The introduction to the report noted that recent developments in the Office of the General Counsel have presented “emerging issues” concerning the protected and/or concerted nature of employees’ social media activities, the coercive impact of social media activities, and the lawfulness of employers’ rules and policies on social media. In the report itself, the General Counsel discussed several different cases and scenarios where employees were disciplined for posting statements through social media outlets – which were usually on Facebook or Twitter.
In each of these cases, the Board focused on whether the activity in question was “protected and concerted.” Protected activity includes discussions that relate to an employee’s terms and conditions of employment. Concerted activity needs to involve more than just one employee. Thus, in many of the cases discussed in the report, the Board did not find that a disciplinary action taken against an employee violated the National Labor Relations Act (“Act”), because the employee had not engaged in “concerted” activity. More specifically, those employees made statements on Facebook or Twitter, but such actions did not involve discussions with other employees. Therefore, such statements did not constitute “protected and concerted” activities. Rather, they were simply considered to be “individual gripes.” In other cases, however, the Board found that the employer violated the Act when it disciplined employees for engaging in “protected and concerted” activities.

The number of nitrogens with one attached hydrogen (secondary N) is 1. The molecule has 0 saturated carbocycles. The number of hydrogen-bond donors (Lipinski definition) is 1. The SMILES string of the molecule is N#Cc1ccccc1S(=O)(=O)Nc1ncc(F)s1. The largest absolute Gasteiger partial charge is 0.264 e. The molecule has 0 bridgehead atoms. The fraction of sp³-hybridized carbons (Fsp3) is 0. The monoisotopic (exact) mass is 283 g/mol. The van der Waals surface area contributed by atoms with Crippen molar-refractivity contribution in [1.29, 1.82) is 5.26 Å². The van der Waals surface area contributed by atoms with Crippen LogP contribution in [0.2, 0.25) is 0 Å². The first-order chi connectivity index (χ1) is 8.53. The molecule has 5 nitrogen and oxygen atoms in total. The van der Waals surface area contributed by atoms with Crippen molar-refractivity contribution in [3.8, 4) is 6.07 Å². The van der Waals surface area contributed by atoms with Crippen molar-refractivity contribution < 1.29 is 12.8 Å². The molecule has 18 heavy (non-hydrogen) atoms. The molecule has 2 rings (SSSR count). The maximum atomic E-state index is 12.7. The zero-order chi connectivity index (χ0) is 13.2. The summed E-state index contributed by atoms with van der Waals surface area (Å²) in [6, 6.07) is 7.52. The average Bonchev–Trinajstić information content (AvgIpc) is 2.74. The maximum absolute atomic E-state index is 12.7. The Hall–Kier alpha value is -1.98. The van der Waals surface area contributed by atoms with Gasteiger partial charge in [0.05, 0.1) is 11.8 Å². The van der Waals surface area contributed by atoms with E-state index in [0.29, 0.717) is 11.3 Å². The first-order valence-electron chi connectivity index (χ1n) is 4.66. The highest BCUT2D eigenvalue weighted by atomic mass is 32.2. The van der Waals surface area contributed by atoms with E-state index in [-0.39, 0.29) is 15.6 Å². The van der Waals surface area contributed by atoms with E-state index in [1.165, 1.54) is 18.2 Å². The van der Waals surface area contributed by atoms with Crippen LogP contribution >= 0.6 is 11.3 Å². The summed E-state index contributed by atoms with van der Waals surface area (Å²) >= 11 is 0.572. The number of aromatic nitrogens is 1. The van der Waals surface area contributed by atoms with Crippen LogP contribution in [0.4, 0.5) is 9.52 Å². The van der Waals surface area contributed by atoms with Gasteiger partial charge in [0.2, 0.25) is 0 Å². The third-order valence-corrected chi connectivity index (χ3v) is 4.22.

Another series of cases dealt with employers who had “overbroad” social media policies. Such polices were deemed to be unlawful, because “employees could reasonably construe them to prohibit protected conduct.” In those cases, the employers were required to amend their social media policies. Additionally, any disciplinary actions implemented under such overbroad policies were invalidated.
You can read a full copy of the report here.